Come one don't be embarrassed if you dressed as a witch and queued. Nothing to be embarrassed about...I once dressed as Han Solo for the first ever triple bill showing of the Holy Trilogy at Glasgow's old Odeon on Renfield Street. I'm not embarrassed. By the way Vader is Luke's father!
 

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I haven't read it, but apparently at the end they all get killed by the Federation.
 

Moooksta

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gncxx said:
I haven't read it, but apparently at the end they all get killed by the Federation.

:D :D
 
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That's Blake's 7 isn't it?

But did Avon (Paul 'Over Acting' Darrow) really die?

Finale

A mate of mine met Darrow in the street once and Darrow game him a knowing nod - as if to say "Yes, that's right. It's me."

EDIT - he also bumped into Jeffrey off of Rainbow in Rapid DIY in Liverpool and he was really ace and welcoming!
 

OneWingedBird

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Come one don't be embarrassed if you dressed as a witch and queued.

i almost did... but i was too knackered and didn't fancy trying to get out of Leeds city centre after midnight on a friday... so i'll have to wait for my copy to arrive from amazon...
 

ghostdog19

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Frobush said:
A mate of mine met Darrow in the street once and Darrow game him a knowing nod - as if to say "Yes, that's right. It's me."
Amusing because Paul Darrow's autobiography is titled "You're Him, Aren't You?"
 

escargot

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gncxx said:
I haven't read it, but apparently at the end they all get killed by the Federation.

Nah. It sinks.
 

Bistoinferno

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death eaters going all floaty put the kybosh on most of the action stuff that's meant to be there...

I actually thought that was a lot more interesting than the way it is described in the book. It certainly looked better.
 

James_H

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haven't seen the film

read the new book. A 600 hundred page book about death, being hit of the summer - funny old world, and all that!
 

PeniG

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But it's not about death, Mr. James, though a lot of death happens in it. It's about making choices and living through things as well as you can. And other things. There's plenty of themes if you're willing to see them.

Dumbledore had to raise Harry to die, but he didn't settle for that. He raised him to want to live, but be willing to die.

All her virtues and faults were laid out in this book; the virtues, better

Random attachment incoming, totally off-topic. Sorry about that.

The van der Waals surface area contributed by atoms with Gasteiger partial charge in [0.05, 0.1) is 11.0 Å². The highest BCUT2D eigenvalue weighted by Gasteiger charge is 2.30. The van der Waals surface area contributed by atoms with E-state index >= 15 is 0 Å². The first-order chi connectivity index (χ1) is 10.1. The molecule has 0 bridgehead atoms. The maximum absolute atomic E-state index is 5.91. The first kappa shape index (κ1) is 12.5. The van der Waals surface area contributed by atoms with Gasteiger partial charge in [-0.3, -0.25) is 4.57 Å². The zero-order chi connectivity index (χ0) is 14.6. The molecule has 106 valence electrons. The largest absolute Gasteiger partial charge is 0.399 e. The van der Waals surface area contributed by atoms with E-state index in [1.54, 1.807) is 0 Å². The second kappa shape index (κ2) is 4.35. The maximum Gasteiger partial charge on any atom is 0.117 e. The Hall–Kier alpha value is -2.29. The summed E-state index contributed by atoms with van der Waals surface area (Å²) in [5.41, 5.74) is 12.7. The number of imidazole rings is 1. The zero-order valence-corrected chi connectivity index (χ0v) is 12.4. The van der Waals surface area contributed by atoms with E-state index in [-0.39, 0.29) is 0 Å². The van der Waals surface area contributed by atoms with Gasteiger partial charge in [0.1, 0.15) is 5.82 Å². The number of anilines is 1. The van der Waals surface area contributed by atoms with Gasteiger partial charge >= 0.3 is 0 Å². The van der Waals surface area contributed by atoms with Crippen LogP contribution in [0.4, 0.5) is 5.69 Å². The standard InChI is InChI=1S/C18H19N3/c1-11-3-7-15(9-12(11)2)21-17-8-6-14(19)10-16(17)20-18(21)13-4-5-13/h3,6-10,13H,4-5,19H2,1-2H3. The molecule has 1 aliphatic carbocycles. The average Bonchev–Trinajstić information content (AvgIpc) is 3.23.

than in others, because you got the repeated satisfying "snap" as plot
points slotted into place, whereas before we were assuming that a lot of
loose ends would have payoffs and taking it on trust (or not; though why people who weren't willing to do that read the books; or people who won't read the books insist on sneering at them; are choices I don't comprehend).

What Lois McMaster Bujold says about her Star Trek fandom in "The Unsung Collaborator," an essay in *Dreamweaver's Dilemma," a collection of short pieces, is apropos here.

"So anyway, I and about six of my girlfriends would gather every Thursday evening for what my parents called 'the prayer meeting,' and we would enjoy the show vociferously. my parents were baffled, and it was only lately, watching the show in very cold blood, that I have realized why. They thought that what they were seeing on the screen, the plot and effects and dialog, was all there was. They had no conception of how much work our willing brains were doing on the initial stimulus after our senses took it all in. We took the show in and fixed it, and it was to this fixed-up version that we gave our passionate response."

All shows are watched, and all books are read, and all music is heard, in this way. It is not finished till the audience absorbs it. And many people respond, positively or negatively, not to the real work, but to the passionate response. There are fans who have no taste of their own, but like or dislike what is wildly popular because it is wildly popular.

My own response to HP is very much like my response to ST - I don't see that it merits being the phenomenon it is, but I regard the phenomenon itself as valid. Whether the HP phenomenon will continue to have any long-lasting influence and whether that influence is, on balance, for good or ill, can't be predicted. It's uncertain about ST forty years later, come to that. Nobody ever acquired this level of pop culture visibility by deserving it or by design. It just happens, or, more likely, doesn't.

The world is unfair and it doesn't make sense, so we may as well enjoy what we can and refrain from spending money on what we can't.
 

James_H